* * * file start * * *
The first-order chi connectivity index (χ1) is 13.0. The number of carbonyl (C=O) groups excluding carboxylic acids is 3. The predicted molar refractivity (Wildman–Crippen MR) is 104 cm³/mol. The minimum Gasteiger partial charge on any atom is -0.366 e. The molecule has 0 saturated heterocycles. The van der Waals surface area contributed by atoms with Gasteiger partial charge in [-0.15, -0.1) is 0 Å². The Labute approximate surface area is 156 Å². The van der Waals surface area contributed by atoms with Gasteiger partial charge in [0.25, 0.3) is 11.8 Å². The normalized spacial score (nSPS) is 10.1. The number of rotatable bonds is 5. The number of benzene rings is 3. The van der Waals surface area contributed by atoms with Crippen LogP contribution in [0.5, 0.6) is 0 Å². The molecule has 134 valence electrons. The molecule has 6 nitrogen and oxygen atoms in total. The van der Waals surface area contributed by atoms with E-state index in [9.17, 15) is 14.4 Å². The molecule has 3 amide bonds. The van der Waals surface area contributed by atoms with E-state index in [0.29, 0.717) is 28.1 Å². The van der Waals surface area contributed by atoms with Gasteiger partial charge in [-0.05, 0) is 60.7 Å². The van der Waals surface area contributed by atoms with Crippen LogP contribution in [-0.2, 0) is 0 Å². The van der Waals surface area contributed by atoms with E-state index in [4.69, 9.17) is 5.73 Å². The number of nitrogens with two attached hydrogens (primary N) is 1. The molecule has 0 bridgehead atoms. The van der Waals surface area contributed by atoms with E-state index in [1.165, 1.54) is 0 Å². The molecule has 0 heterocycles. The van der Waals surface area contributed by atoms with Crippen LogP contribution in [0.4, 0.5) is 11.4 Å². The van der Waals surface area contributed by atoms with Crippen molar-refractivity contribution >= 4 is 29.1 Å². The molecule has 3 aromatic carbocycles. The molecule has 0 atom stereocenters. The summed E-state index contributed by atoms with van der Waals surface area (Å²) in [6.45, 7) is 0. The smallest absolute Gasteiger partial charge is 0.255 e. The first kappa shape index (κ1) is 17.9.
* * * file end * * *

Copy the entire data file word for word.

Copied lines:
The first-order chi connectivity index (χ1) is 13.0. The number of carbonyl (C=O) groups excluding carboxylic acids is 3. The predicted molar refractivity (Wildman–Crippen MR) is 104 cm³/mol. The minimum Gasteiger partial charge on any atom is -0.366 e. The molecule has 0 saturated heterocycles. The van der Waals surface area contributed by atoms with Gasteiger partial charge in [-0.15, -0.1) is 0 Å². The Labute approximate surface area is 156 Å². The van der Waals surface area contributed by atoms with Gasteiger partial charge in [0.25, 0.3) is 11.8 Å². The normalized spacial score (nSPS) is 10.1. The number of rotatable bonds is 5. The number of benzene rings is 3. The van der Waals surface area contributed by atoms with Crippen LogP contribution in [0.5, 0.6) is 0 Å². The molecule has 134 valence electrons. The molecule has 6 nitrogen and oxygen atoms in total. The van der Waals surface area contributed by atoms with E-state index in [9.17, 15) is 14.4 Å². The molecule has 3 amide bonds. The van der Waals surface area contributed by atoms with E-state index in [0.29, 0.717) is 28.1 Å². The van der Waals surface area contributed by atoms with Gasteiger partial charge in [-0.05, 0) is 60.7 Å². The van der Waals surface area contributed by atoms with Crippen LogP contribution in [-0.2, 0) is 0 Å². The van der Waals surface area contributed by atoms with E-state index in [4.69, 9.17) is 5.73 Å². The number of nitrogens with two attached hydrogens (primary N) is 1. The molecule has 0 bridgehead atoms. The van der Waals surface area contributed by atoms with E-state index in [1.165, 1.54) is 0 Å². The molecule has 0 heterocycles. The van der Waals surface area contributed by atoms with Crippen LogP contribution in [0.4, 0.5) is 11.4 Å². The van der Waals surface area contributed by atoms with Crippen molar-refractivity contribution >= 4 is 29.1 Å². The molecule has 3 aromatic carbocycles. The molecule has 0 atom stereocenters. The summed E-state index contributed by atoms with van der Waals surface area (Å²) in [6.45, 7) is 0. The smallest absolute Gasteiger partial charge is 0.255 e. The first kappa shape index (κ1) is 17.9.